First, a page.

RW Review: Transformers: The Last Knight
Rating: PG-13 | Runtime: 2h 29min
Director: Michael Bay | Writer: Art Marcum, Matt Holloway
Cast: Mark Wahlberg (Cade Yeager), Anthony Hopkins (Sir Edmund Burton), Josh Duhamel (Lennox), Laura Haddock (Vivian Wembley), Isabela Moner (Izabella), Frank Welker (Megatron-Voice), Peter Cullen (Optimus Prime-Voice), Gemma Chan (Quintessa)
Spoiler Free Plot Synopsis:
Autobots and Decepticons are at war, with humans on the sidelines. Optimus Prime is gone. The key to saving our future lies buried in the secrets of the past, in the hidden history of Transformers on Earth. -via IMDB
Let me start off by saying that as a Transformers fan I gave up comparing these films to the source material long ago. It was a futile exercise that took away any modicum of enjoyment there may be in these films. I view them in their own universe with their own mythos, even though it has been disjointed as all hell from film to film as the franchise celebrates its ten year anniversary. On to my thoughts on the film.
This film picks off after the events of Transformers: Age of Extinction with Optimus Prime seeking out his creators and Transformers arriving on earth in droves, much to the dismay of the government. Transformers are hunted and Cade Yeager (Wahlberg) himself is an outlaw for helping them. I felt that taking the focus away from Yeager's daughter and placing it on him and the Autobots was a smart move, but only in a partial sense as Cade's daughter was replaced by newcomer Izabella, who, while having good chemistry with Yeager brought nothing to the overall story aside from some amusing moments.
Sir Anthony Hopkins' role was probably the second most vital role in this film as he helped establish a deeper backstory for Transformers being on earth. He also gave us some backstory on Bumblebee which will surely be explored further in the expected solo Bumblebee film. His scene with Transformers mainstay Agent Simmons (Turturro) was funny and fleshed out Simmons' involvement going forward in the future films. John Turturro has grown on me and I am glad to see him and Josh Duhamel active in the cast five movies later and still contributing to the film's narrative as best they can.
Laura Haddock rounds out the primary cast and is crucial in the film's third act plus is a quasi-love interest for Cade Yeager. Her involvement and acting were solid but sadly also forgettable. This is unfortunate, as I really liked Haddock's work on the Starz series Da Vinci's Demons.
The human element took a backseat for the most part in this film and we got more of the story from the Autobot and Decepticon point of view. Not to mention for once we were able to tell all the robots apart on both sides of the battle. We saw more colorful Decepticons both in terms of look and personality and not the usual jumbled silver messes we see. My gripe on the Decepticon side is that Michael Bay has killed off all of the iconic Decepticon characters and instead we got a bunch of corny replacements that no matter how much they tried to make cool did not hold a candle to characters like Starscream, Soundwave, and Shockwave.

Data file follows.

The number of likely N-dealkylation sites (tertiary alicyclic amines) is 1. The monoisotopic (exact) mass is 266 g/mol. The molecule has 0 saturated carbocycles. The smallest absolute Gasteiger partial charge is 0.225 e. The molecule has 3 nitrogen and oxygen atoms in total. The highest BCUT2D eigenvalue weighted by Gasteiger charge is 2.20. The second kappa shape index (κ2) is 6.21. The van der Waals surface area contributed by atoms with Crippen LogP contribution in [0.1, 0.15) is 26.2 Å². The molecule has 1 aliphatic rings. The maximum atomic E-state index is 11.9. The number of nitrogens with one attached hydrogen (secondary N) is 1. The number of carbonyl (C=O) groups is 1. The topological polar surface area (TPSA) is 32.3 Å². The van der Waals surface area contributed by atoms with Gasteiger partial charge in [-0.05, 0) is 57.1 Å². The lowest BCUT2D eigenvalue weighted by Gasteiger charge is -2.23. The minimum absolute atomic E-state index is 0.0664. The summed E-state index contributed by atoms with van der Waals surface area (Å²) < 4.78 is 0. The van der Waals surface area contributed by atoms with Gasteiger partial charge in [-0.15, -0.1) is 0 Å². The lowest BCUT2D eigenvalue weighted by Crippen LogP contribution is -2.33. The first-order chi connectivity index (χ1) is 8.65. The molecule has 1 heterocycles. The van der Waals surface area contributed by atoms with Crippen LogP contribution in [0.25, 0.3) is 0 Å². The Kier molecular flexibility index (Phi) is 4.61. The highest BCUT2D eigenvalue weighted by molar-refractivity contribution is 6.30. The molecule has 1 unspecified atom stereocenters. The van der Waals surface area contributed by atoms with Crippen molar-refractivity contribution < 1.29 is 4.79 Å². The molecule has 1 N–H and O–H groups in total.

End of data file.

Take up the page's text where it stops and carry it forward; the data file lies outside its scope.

I wanted to also touch on Megatron's return, which had no explanation whatsoever even though Age of Extinction ended with Megatron becoming Galvatron. A flashback or quick cutscene would have helped clear that up, but alas they opted to just act like Megatron never changed to Galvatron – continuity be damned! Also worth noting, as a huge Dinobot fan, I hated that they were relegated to comic relief and recieved no screen time for the film's climax.
The “big bad” besides the Decepticons was Quintessa, who in this film was the billed as Optimus Prime's creator. In the Transformers mythos no such character exists, instead we have the Quintessons whose home planet is aptly named Quintessa.
Quintessa's powers are vast and she was instrumental in the “turning” of Optimus Prime (which was shown in the trailers so no spoilers there). Her involvement in future films is something we definitely need to keep an eye on as she gives us a glimpse at a much larger threat on the horizon which borrowed heavily from recent Transformers Prime cartoon.
I was happy to see that some of the villains did not get killed off completely this time as is usually the case with these films. Let's see what the writer's room has planned for the Autobots and Decepticons post-Michael Bay. (There is a part of me that thinks that even though this was allegedly going to be his last film that he'll be back.)
Transformers: The Last Knight is a visual rollercoaster ride with a semi-passable story and some genuinely amusing moments. Let's be honest in accepting the fact that the plots, for the most part, are pretty cookie cutter and leave much to be desired. Looking past the plot's shortcomings and plot holes the special effects were amazing from start to finish and the usage of IMAX cameras really made the film a larger than life experience, which is what you want in a summer blockbuster. If you've seen the past films give this one a shot to see the story pan out and if you can, an IMAX/3D viewing is highly recommended. One last thing…there is a scene in the credits that will set the stage for the next film and move along a big screen debut for a character that fans have been anxiously awaiting to see on the big screen.